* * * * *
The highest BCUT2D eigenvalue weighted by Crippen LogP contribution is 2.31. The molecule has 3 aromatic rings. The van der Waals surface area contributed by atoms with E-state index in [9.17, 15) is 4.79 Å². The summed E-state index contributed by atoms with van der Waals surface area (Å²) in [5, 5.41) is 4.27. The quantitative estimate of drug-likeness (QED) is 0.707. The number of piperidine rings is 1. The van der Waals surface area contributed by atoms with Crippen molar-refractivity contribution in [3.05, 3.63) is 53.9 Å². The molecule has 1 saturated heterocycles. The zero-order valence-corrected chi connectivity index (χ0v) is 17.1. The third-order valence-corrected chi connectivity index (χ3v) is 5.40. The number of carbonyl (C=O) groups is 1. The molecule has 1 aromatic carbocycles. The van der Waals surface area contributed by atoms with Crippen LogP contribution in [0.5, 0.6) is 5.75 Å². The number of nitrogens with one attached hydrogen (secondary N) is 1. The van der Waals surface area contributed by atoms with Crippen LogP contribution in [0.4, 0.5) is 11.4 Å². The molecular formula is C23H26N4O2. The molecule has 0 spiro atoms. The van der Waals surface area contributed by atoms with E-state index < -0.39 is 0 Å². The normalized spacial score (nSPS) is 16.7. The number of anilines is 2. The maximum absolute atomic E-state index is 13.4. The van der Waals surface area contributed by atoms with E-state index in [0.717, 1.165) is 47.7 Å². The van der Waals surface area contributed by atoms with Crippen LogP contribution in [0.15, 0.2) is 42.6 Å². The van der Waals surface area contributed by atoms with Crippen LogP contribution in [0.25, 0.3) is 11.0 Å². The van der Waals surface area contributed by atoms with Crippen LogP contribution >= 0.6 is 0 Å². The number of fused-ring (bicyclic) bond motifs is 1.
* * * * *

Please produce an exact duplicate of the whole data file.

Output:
The highest BCUT2D eigenvalue weighted by Crippen LogP contribution is 2.31. The molecule has 3 aromatic rings. The van der Waals surface area contributed by atoms with E-state index in [9.17, 15) is 4.79 Å². The summed E-state index contributed by atoms with van der Waals surface area (Å²) in [5, 5.41) is 4.27. The quantitative estimate of drug-likeness (QED) is 0.707. The number of piperidine rings is 1. The van der Waals surface area contributed by atoms with Crippen molar-refractivity contribution in [3.05, 3.63) is 53.9 Å². The molecule has 1 saturated heterocycles. The zero-order valence-corrected chi connectivity index (χ0v) is 17.1. The third-order valence-corrected chi connectivity index (χ3v) is 5.40. The number of carbonyl (C=O) groups is 1. The molecule has 1 aromatic carbocycles. The van der Waals surface area contributed by atoms with Crippen LogP contribution in [0.5, 0.6) is 5.75 Å². The number of nitrogens with one attached hydrogen (secondary N) is 1. The van der Waals surface area contributed by atoms with Crippen LogP contribution in [0.4, 0.5) is 11.4 Å². The molecular formula is C23H26N4O2. The molecule has 0 spiro atoms. The van der Waals surface area contributed by atoms with E-state index < -0.39 is 0 Å². The normalized spacial score (nSPS) is 16.7. The number of anilines is 2. The maximum absolute atomic E-state index is 13.4. The van der Waals surface area contributed by atoms with E-state index in [0.717, 1.165) is 47.7 Å². The van der Waals surface area contributed by atoms with Crippen LogP contribution in [0.15, 0.2) is 42.6 Å². The van der Waals surface area contributed by atoms with Crippen LogP contribution in [0.25, 0.3) is 11.0 Å². The van der Waals surface area contributed by atoms with Crippen LogP contribution >= 0.6 is 0 Å². The number of fused-ring (bicyclic) bond motifs is 1.